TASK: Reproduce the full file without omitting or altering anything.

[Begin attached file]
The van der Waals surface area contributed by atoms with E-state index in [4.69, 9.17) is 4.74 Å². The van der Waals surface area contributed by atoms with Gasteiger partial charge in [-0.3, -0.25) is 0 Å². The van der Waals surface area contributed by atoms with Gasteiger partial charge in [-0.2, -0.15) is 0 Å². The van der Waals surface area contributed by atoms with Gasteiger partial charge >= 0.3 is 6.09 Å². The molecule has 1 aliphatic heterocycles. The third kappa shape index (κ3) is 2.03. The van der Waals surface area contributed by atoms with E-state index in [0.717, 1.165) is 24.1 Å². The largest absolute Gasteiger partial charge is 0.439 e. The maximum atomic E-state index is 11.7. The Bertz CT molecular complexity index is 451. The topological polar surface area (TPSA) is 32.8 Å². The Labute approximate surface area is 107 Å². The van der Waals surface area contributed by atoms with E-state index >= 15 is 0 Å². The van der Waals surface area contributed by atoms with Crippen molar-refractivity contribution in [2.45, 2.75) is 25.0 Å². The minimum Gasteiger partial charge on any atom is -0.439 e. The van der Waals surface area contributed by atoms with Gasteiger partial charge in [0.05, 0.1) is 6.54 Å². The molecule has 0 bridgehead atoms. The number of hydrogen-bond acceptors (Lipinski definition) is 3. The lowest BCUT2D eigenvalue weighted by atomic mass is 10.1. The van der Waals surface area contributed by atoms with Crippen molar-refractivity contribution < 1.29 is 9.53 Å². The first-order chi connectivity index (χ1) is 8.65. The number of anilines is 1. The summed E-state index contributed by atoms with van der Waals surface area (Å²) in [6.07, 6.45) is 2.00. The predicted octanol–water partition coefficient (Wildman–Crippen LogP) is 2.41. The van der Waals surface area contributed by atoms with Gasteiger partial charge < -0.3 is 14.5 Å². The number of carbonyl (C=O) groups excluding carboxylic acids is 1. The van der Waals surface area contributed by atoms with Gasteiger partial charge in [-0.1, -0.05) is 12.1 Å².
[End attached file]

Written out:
The van der Waals surface area contributed by atoms with E-state index in [4.69, 9.17) is 4.74 Å². The van der Waals surface area contributed by atoms with Gasteiger partial charge in [-0.3, -0.25) is 0 Å². The van der Waals surface area contributed by atoms with Gasteiger partial charge in [-0.2, -0.15) is 0 Å². The van der Waals surface area contributed by atoms with Gasteiger partial charge >= 0.3 is 6.09 Å². The molecule has 1 aliphatic heterocycles. The third kappa shape index (κ3) is 2.03. The van der Waals surface area contributed by atoms with E-state index in [0.717, 1.165) is 24.1 Å². The largest absolute Gasteiger partial charge is 0.439 e. The maximum atomic E-state index is 11.7. The Bertz CT molecular complexity index is 451. The topological polar surface area (TPSA) is 32.8 Å². The Labute approximate surface area is 107 Å². The van der Waals surface area contributed by atoms with E-state index >= 15 is 0 Å². The van der Waals surface area contributed by atoms with Crippen molar-refractivity contribution in [2.45, 2.75) is 25.0 Å². The minimum Gasteiger partial charge on any atom is -0.439 e. The van der Waals surface area contributed by atoms with Gasteiger partial charge in [0.05, 0.1) is 6.54 Å². The molecule has 0 bridgehead atoms. The number of hydrogen-bond acceptors (Lipinski definition) is 3. The lowest BCUT2D eigenvalue weighted by atomic mass is 10.1. The van der Waals surface area contributed by atoms with Crippen molar-refractivity contribution < 1.29 is 9.53 Å². The first-order chi connectivity index (χ1) is 8.65. The number of anilines is 1. The summed E-state index contributed by atoms with van der Waals surface area (Å²) in [6.07, 6.45) is 2.00. The predicted octanol–water partition coefficient (Wildman–Crippen LogP) is 2.41. The van der Waals surface area contributed by atoms with Gasteiger partial charge < -0.3 is 14.5 Å². The number of carbonyl (C=O) groups excluding carboxylic acids is 1. The van der Waals surface area contributed by atoms with Gasteiger partial charge in [-0.1, -0.05) is 12.1 Å².